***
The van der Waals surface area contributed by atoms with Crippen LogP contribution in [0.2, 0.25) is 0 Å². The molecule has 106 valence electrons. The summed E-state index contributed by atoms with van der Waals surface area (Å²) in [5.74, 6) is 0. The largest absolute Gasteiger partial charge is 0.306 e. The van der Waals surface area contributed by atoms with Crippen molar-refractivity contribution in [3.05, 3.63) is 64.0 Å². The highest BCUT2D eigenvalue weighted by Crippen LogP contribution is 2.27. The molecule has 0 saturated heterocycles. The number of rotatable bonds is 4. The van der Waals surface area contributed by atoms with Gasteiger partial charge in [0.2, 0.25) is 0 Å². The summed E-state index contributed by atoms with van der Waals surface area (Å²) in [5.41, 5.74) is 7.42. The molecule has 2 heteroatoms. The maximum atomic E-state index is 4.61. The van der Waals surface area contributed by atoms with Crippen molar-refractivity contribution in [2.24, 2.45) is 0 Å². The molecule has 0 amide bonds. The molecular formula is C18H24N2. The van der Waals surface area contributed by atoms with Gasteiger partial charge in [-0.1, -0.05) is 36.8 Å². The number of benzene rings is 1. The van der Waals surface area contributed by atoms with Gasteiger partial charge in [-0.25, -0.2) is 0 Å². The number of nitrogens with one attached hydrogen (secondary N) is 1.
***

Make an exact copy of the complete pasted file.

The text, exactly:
The van der Waals surface area contributed by atoms with Crippen LogP contribution in [0.2, 0.25) is 0 Å². The molecule has 106 valence electrons. The summed E-state index contributed by atoms with van der Waals surface area (Å²) in [5.74, 6) is 0. The largest absolute Gasteiger partial charge is 0.306 e. The van der Waals surface area contributed by atoms with Crippen molar-refractivity contribution in [3.05, 3.63) is 64.0 Å². The highest BCUT2D eigenvalue weighted by Crippen LogP contribution is 2.27. The molecule has 0 saturated heterocycles. The number of rotatable bonds is 4. The van der Waals surface area contributed by atoms with Gasteiger partial charge in [0.2, 0.25) is 0 Å². The summed E-state index contributed by atoms with van der Waals surface area (Å²) in [5.41, 5.74) is 7.42. The molecule has 2 heteroatoms. The maximum atomic E-state index is 4.61. The van der Waals surface area contributed by atoms with Crippen molar-refractivity contribution in [2.24, 2.45) is 0 Å². The molecule has 0 amide bonds. The molecular formula is C18H24N2. The van der Waals surface area contributed by atoms with Gasteiger partial charge in [-0.1, -0.05) is 36.8 Å². The number of benzene rings is 1. The van der Waals surface area contributed by atoms with Gasteiger partial charge in [-0.25, -0.2) is 0 Å². The number of nitrogens with one attached hydrogen (secondary N) is 1.